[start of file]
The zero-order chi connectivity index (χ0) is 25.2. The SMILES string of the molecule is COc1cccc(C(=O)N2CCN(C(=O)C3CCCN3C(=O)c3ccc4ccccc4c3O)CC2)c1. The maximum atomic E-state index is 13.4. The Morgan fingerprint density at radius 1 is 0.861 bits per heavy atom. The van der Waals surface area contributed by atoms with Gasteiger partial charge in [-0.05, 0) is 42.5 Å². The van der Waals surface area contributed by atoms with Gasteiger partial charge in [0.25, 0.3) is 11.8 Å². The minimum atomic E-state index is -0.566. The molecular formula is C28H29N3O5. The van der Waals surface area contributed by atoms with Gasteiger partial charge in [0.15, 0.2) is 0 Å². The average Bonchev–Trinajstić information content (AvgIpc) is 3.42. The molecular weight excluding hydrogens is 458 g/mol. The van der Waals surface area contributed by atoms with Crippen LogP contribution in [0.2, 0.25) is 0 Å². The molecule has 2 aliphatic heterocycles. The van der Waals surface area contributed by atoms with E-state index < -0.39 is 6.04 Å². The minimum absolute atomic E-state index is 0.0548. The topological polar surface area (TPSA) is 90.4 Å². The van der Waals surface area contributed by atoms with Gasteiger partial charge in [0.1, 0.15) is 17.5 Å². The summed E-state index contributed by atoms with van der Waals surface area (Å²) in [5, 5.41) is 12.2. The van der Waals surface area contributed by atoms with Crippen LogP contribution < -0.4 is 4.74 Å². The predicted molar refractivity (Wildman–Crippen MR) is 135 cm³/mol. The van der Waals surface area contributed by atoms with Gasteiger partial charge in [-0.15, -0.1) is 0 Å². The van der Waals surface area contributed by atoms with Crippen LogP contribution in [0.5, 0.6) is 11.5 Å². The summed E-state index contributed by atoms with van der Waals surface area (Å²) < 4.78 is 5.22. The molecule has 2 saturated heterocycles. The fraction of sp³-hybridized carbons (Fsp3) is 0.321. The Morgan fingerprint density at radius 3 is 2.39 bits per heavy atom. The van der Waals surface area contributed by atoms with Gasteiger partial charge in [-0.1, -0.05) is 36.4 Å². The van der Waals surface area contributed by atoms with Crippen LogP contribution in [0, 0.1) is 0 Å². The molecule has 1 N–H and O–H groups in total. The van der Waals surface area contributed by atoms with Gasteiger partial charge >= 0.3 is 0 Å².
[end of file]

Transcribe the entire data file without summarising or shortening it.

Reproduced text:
The zero-order chi connectivity index (χ0) is 25.2. The SMILES string of the molecule is COc1cccc(C(=O)N2CCN(C(=O)C3CCCN3C(=O)c3ccc4ccccc4c3O)CC2)c1. The maximum atomic E-state index is 13.4. The Morgan fingerprint density at radius 1 is 0.861 bits per heavy atom. The van der Waals surface area contributed by atoms with Gasteiger partial charge in [-0.05, 0) is 42.5 Å². The van der Waals surface area contributed by atoms with Gasteiger partial charge in [0.25, 0.3) is 11.8 Å². The minimum atomic E-state index is -0.566. The molecular formula is C28H29N3O5. The van der Waals surface area contributed by atoms with Gasteiger partial charge in [0.15, 0.2) is 0 Å². The average Bonchev–Trinajstić information content (AvgIpc) is 3.42. The molecular weight excluding hydrogens is 458 g/mol. The van der Waals surface area contributed by atoms with Crippen LogP contribution in [0.2, 0.25) is 0 Å². The molecule has 2 aliphatic heterocycles. The van der Waals surface area contributed by atoms with E-state index < -0.39 is 6.04 Å². The minimum absolute atomic E-state index is 0.0548. The topological polar surface area (TPSA) is 90.4 Å². The van der Waals surface area contributed by atoms with Gasteiger partial charge in [0.1, 0.15) is 17.5 Å². The summed E-state index contributed by atoms with van der Waals surface area (Å²) in [5, 5.41) is 12.2. The van der Waals surface area contributed by atoms with Crippen LogP contribution < -0.4 is 4.74 Å². The predicted molar refractivity (Wildman–Crippen MR) is 135 cm³/mol. The van der Waals surface area contributed by atoms with Gasteiger partial charge in [-0.15, -0.1) is 0 Å². The van der Waals surface area contributed by atoms with Crippen LogP contribution in [0.5, 0.6) is 11.5 Å². The summed E-state index contributed by atoms with van der Waals surface area (Å²) < 4.78 is 5.22. The molecule has 2 saturated heterocycles. The fraction of sp³-hybridized carbons (Fsp3) is 0.321. The Morgan fingerprint density at radius 3 is 2.39 bits per heavy atom. The van der Waals surface area contributed by atoms with Gasteiger partial charge in [-0.1, -0.05) is 36.4 Å². The van der Waals surface area contributed by atoms with Crippen LogP contribution in [0, 0.1) is 0 Å². The molecule has 1 N–H and O–H groups in total. The van der Waals surface area contributed by atoms with Gasteiger partial charge >= 0.3 is 0 Å².